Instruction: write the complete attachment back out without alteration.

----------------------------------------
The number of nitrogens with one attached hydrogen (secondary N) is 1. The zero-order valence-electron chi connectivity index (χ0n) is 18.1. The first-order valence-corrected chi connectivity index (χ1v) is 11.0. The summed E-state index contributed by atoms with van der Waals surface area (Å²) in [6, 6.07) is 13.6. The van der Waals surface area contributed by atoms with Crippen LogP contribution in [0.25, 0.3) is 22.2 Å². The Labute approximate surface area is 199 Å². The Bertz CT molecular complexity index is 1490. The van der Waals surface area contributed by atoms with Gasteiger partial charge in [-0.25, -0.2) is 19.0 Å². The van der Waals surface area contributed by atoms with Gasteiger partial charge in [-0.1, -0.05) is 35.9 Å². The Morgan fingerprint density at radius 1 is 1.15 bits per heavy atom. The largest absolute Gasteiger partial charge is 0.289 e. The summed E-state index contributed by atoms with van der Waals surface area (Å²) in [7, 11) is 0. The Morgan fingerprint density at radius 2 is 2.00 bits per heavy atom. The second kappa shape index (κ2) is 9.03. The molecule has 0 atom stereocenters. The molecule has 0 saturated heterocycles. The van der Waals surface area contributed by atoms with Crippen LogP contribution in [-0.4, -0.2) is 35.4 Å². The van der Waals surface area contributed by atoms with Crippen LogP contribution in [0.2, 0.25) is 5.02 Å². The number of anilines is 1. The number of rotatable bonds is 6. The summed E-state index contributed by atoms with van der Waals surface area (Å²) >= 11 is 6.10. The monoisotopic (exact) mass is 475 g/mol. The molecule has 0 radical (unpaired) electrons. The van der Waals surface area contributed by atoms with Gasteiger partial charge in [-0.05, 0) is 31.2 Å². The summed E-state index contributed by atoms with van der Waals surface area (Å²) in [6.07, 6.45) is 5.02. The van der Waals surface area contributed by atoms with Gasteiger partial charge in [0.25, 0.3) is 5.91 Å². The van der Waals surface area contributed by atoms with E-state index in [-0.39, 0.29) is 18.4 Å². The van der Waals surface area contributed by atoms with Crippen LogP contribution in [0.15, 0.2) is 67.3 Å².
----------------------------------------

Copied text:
The number of nitrogens with one attached hydrogen (secondary N) is 1. The zero-order valence-electron chi connectivity index (χ0n) is 18.1. The first-order valence-corrected chi connectivity index (χ1v) is 11.0. The summed E-state index contributed by atoms with van der Waals surface area (Å²) in [6, 6.07) is 13.6. The van der Waals surface area contributed by atoms with Crippen LogP contribution in [0.25, 0.3) is 22.2 Å². The Labute approximate surface area is 199 Å². The Bertz CT molecular complexity index is 1490. The van der Waals surface area contributed by atoms with Gasteiger partial charge in [-0.25, -0.2) is 19.0 Å². The van der Waals surface area contributed by atoms with Gasteiger partial charge in [-0.1, -0.05) is 35.9 Å². The Morgan fingerprint density at radius 1 is 1.15 bits per heavy atom. The largest absolute Gasteiger partial charge is 0.289 e. The summed E-state index contributed by atoms with van der Waals surface area (Å²) in [7, 11) is 0. The Morgan fingerprint density at radius 2 is 2.00 bits per heavy atom. The second kappa shape index (κ2) is 9.03. The molecule has 0 atom stereocenters. The molecule has 0 saturated heterocycles. The van der Waals surface area contributed by atoms with Crippen LogP contribution in [-0.4, -0.2) is 35.4 Å². The van der Waals surface area contributed by atoms with Crippen LogP contribution in [0.2, 0.25) is 5.02 Å². The number of anilines is 1. The number of rotatable bonds is 6. The summed E-state index contributed by atoms with van der Waals surface area (Å²) >= 11 is 6.10. The monoisotopic (exact) mass is 475 g/mol. The molecule has 0 radical (unpaired) electrons. The van der Waals surface area contributed by atoms with Gasteiger partial charge in [-0.05, 0) is 31.2 Å². The summed E-state index contributed by atoms with van der Waals surface area (Å²) in [6.07, 6.45) is 5.02. The van der Waals surface area contributed by atoms with Gasteiger partial charge in [0.25, 0.3) is 5.91 Å². The van der Waals surface area contributed by atoms with E-state index in [-0.39, 0.29) is 18.4 Å². The van der Waals surface area contributed by atoms with Crippen LogP contribution in [0.15, 0.2) is 67.3 Å².